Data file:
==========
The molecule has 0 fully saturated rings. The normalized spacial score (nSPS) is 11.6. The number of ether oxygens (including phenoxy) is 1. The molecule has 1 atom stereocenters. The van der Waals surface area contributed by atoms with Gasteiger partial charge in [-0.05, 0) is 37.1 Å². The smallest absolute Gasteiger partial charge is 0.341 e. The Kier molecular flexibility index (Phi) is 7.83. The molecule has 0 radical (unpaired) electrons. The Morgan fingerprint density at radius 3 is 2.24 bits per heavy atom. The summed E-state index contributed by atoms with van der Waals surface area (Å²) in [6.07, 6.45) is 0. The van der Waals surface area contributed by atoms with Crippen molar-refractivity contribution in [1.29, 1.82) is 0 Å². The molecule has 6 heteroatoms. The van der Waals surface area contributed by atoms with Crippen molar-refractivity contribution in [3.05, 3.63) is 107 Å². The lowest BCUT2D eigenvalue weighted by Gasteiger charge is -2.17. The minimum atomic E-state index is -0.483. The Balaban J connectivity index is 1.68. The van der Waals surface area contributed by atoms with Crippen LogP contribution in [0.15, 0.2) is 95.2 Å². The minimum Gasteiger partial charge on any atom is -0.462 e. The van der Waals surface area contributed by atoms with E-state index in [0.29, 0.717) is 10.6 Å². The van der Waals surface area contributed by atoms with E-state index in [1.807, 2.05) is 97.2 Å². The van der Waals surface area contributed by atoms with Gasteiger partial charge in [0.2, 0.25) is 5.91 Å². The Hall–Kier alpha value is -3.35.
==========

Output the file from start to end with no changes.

The molecule has 0 fully saturated rings. The normalized spacial score (nSPS) is 11.6. The number of ether oxygens (including phenoxy) is 1. The molecule has 1 atom stereocenters. The van der Waals surface area contributed by atoms with Gasteiger partial charge in [-0.05, 0) is 37.1 Å². The smallest absolute Gasteiger partial charge is 0.341 e. The Kier molecular flexibility index (Phi) is 7.83. The molecule has 0 radical (unpaired) electrons. The Morgan fingerprint density at radius 3 is 2.24 bits per heavy atom. The summed E-state index contributed by atoms with van der Waals surface area (Å²) in [6.07, 6.45) is 0. The van der Waals surface area contributed by atoms with Crippen molar-refractivity contribution in [1.29, 1.82) is 0 Å². The molecule has 6 heteroatoms. The van der Waals surface area contributed by atoms with Crippen molar-refractivity contribution in [3.05, 3.63) is 107 Å². The lowest BCUT2D eigenvalue weighted by Gasteiger charge is -2.17. The minimum atomic E-state index is -0.483. The Balaban J connectivity index is 1.68. The van der Waals surface area contributed by atoms with Crippen LogP contribution in [0.15, 0.2) is 95.2 Å². The minimum Gasteiger partial charge on any atom is -0.462 e. The van der Waals surface area contributed by atoms with E-state index in [0.29, 0.717) is 10.6 Å². The van der Waals surface area contributed by atoms with E-state index in [1.807, 2.05) is 97.2 Å². The van der Waals surface area contributed by atoms with Gasteiger partial charge in [0.2, 0.25) is 5.91 Å². The Hall–Kier alpha value is -3.35.